Stated Culpability Requirements

52 Pages Posted: 11 May 2022 Last revised: 2 Dec 2022

See all articles by Scott England

Scott England

University of New Mexico - School of Law

Date Written: June 30, 2022


For more than half a century, the Model Penal Code has had an outsized impact on American criminal law. The Code has influenced the law most significantly through its culpability provisions, which have been adopted at least in part in twenty-five states. The Model Penal Code’s stated-culpability provision, section 2.02(4), plays a central role in the Code’s celebrated culpability scheme. Section 2.02(4) helps enforce the Code’s norm of requiring culpability for each offense element by clarifying that a prescribed mental state generally applies to every element. Because state criminal codes routinely prescribe culpability requirements for multiple elements at a time, section 2.02(4) has significant ramifications for hundreds if not thousands of criminal offenses across the United States.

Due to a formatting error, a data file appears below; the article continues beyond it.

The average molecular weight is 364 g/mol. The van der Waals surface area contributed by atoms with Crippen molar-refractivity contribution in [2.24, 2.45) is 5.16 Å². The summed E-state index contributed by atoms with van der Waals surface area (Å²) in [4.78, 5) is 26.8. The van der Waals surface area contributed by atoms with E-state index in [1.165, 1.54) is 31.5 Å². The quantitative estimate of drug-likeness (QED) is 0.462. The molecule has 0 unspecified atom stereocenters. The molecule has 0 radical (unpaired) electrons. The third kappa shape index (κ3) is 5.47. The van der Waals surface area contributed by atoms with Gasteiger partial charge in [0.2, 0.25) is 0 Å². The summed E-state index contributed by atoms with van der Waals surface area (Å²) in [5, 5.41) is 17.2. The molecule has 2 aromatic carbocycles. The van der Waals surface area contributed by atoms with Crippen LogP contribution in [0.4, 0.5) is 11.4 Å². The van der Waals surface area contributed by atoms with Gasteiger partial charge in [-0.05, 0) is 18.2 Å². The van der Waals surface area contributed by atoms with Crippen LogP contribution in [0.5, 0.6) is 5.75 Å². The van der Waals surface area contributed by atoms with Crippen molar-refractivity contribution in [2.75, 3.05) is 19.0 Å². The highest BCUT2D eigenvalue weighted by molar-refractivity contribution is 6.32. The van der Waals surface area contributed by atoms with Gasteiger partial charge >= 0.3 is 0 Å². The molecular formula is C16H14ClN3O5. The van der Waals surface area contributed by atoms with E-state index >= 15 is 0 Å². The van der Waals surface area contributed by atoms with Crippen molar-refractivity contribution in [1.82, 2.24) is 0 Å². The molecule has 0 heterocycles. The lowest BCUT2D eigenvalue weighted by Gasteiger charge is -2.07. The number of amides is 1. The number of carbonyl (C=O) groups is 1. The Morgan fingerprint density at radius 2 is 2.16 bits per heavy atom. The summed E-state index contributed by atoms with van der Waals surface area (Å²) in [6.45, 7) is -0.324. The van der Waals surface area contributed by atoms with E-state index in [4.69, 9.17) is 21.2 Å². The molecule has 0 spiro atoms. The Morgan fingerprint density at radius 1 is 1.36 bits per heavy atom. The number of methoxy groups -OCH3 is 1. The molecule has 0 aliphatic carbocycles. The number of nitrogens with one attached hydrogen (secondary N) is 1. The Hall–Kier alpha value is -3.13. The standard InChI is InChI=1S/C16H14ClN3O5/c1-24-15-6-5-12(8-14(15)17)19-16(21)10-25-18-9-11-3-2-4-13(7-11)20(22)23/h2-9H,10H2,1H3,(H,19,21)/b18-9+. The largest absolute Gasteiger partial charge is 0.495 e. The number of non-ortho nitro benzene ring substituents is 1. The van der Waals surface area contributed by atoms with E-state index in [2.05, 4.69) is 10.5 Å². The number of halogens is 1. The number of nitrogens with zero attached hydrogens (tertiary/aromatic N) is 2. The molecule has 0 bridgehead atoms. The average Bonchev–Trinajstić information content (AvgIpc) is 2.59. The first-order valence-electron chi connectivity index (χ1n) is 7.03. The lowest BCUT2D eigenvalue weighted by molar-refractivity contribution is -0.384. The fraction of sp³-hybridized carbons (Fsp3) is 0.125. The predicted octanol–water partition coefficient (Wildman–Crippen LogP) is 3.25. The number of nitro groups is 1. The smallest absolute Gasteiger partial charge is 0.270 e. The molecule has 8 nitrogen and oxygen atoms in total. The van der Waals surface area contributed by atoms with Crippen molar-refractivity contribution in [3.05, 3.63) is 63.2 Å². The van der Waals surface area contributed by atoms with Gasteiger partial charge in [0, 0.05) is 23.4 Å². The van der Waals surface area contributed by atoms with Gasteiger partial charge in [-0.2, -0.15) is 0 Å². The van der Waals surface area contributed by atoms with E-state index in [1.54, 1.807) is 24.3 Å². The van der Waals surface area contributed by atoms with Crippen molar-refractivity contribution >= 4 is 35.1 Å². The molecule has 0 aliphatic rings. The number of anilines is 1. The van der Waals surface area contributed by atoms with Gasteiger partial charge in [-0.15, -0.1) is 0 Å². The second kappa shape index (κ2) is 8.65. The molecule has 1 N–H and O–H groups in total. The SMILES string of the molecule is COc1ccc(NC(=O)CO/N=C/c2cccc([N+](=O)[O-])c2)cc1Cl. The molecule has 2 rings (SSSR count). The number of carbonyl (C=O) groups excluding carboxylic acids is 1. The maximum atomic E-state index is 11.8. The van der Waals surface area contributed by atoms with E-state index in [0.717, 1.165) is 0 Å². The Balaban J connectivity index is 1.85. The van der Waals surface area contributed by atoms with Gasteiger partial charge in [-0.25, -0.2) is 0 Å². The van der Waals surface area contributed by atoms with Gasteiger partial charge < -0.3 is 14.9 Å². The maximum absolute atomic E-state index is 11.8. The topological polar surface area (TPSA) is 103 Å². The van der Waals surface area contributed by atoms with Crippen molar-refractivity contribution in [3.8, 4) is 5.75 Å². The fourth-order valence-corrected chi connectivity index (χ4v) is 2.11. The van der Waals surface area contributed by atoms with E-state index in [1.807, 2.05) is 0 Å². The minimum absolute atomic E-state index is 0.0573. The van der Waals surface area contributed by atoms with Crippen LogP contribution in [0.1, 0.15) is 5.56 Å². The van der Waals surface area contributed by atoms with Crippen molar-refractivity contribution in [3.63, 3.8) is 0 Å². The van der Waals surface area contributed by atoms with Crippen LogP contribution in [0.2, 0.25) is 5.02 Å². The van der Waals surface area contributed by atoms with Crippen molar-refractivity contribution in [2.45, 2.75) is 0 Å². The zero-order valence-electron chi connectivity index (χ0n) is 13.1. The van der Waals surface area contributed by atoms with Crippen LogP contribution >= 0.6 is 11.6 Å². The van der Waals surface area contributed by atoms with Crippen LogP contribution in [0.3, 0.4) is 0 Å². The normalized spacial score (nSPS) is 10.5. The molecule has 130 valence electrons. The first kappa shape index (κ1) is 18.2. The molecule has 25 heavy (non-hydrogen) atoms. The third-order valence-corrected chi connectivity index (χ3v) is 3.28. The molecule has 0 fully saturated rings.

Unfortunately, section 2.02(4) is deeply flawed. Section 2.02(4) itself is unclear about when and how it applies, and the MPC’s commentary reveals the drafters’ own confusion about the provision’s role in the Code’s culpability scheme. Reviewing the law in the 25 states with culpability provisions influenced by the Code, this Article finds that state courts have also struggled in applying stated-culpability provisions, often exploiting their weaknesses in ways that undermine the Code’s vision for criminal liability. The Article concludes by recommending new culpability rules that improve on section 2.02(4), prevent the problems experienced in Model Penal Code states, and better enforce the Code’s norm of requiring culpability for each offense element.

Keywords: criminal law, model penal code, culpability, mens rea, strict liability, absolute liability, criminal codes

Suggested Citation

England, Scott, Stated Culpability Requirements (June 30, 2022). 74 Rutgers U.L. Rev. 1213, UNM School of Law Research Paper No. 2022-26, Available at SSRN:

Scott England (Contact Author)

University of New Mexico - School of Law ( email )

1117 Stanford, N.E.
Albuquerque, NM 87131
United States

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